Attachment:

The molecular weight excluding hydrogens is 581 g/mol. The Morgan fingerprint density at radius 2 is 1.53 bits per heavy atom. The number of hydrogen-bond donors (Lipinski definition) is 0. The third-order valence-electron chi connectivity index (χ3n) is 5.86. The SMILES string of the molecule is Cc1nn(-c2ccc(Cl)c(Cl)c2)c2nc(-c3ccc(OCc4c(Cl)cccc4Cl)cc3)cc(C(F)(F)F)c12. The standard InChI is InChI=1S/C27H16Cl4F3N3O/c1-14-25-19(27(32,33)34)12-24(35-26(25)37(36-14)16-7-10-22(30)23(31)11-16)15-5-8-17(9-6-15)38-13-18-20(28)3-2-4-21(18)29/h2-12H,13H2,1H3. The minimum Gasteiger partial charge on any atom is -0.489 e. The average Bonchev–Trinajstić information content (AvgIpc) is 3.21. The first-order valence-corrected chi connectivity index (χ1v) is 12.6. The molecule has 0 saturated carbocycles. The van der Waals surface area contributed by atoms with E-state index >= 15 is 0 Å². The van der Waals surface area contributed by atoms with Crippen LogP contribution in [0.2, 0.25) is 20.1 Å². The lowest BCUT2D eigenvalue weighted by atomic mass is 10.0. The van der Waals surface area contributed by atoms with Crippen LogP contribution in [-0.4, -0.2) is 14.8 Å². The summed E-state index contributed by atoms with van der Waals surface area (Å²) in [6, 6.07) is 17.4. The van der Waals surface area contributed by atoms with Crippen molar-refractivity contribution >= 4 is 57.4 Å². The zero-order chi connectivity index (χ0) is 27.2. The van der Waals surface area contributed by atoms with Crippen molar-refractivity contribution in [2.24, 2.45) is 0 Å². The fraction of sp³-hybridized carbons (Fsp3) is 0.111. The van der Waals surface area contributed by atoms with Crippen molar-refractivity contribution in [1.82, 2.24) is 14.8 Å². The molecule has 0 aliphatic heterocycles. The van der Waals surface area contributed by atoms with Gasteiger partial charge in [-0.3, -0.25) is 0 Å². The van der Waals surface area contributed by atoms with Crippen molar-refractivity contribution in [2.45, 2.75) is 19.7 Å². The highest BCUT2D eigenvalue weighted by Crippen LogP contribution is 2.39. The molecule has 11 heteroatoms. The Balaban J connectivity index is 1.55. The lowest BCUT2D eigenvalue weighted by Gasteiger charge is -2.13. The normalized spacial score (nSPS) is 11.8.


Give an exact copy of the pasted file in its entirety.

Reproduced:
The molecular weight excluding hydrogens is 581 g/mol. The Morgan fingerprint density at radius 2 is 1.53 bits per heavy atom. The number of hydrogen-bond donors (Lipinski definition) is 0. The third-order valence-electron chi connectivity index (χ3n) is 5.86. The SMILES string of the molecule is Cc1nn(-c2ccc(Cl)c(Cl)c2)c2nc(-c3ccc(OCc4c(Cl)cccc4Cl)cc3)cc(C(F)(F)F)c12. The standard InChI is InChI=1S/C27H16Cl4F3N3O/c1-14-25-19(27(32,33)34)12-24(35-26(25)37(36-14)16-7-10-22(30)23(31)11-16)15-5-8-17(9-6-15)38-13-18-20(28)3-2-4-21(18)29/h2-12H,13H2,1H3. The minimum Gasteiger partial charge on any atom is -0.489 e. The average Bonchev–Trinajstić information content (AvgIpc) is 3.21. The first-order valence-corrected chi connectivity index (χ1v) is 12.6. The molecule has 0 saturated carbocycles. The van der Waals surface area contributed by atoms with E-state index >= 15 is 0 Å². The van der Waals surface area contributed by atoms with Crippen LogP contribution in [0.2, 0.25) is 20.1 Å². The lowest BCUT2D eigenvalue weighted by atomic mass is 10.0. The van der Waals surface area contributed by atoms with Crippen LogP contribution in [-0.4, -0.2) is 14.8 Å². The summed E-state index contributed by atoms with van der Waals surface area (Å²) in [6, 6.07) is 17.4. The van der Waals surface area contributed by atoms with Crippen molar-refractivity contribution >= 4 is 57.4 Å². The zero-order chi connectivity index (χ0) is 27.2. The van der Waals surface area contributed by atoms with Crippen molar-refractivity contribution in [2.24, 2.45) is 0 Å². The fraction of sp³-hybridized carbons (Fsp3) is 0.111. The van der Waals surface area contributed by atoms with Crippen molar-refractivity contribution in [1.82, 2.24) is 14.8 Å². The molecule has 0 aliphatic heterocycles. The van der Waals surface area contributed by atoms with Gasteiger partial charge in [-0.3, -0.25) is 0 Å². The van der Waals surface area contributed by atoms with Crippen molar-refractivity contribution in [2.45, 2.75) is 19.7 Å². The highest BCUT2D eigenvalue weighted by Crippen LogP contribution is 2.39. The molecule has 11 heteroatoms. The Balaban J connectivity index is 1.55. The lowest BCUT2D eigenvalue weighted by Gasteiger charge is -2.13. The normalized spacial score (nSPS) is 11.8.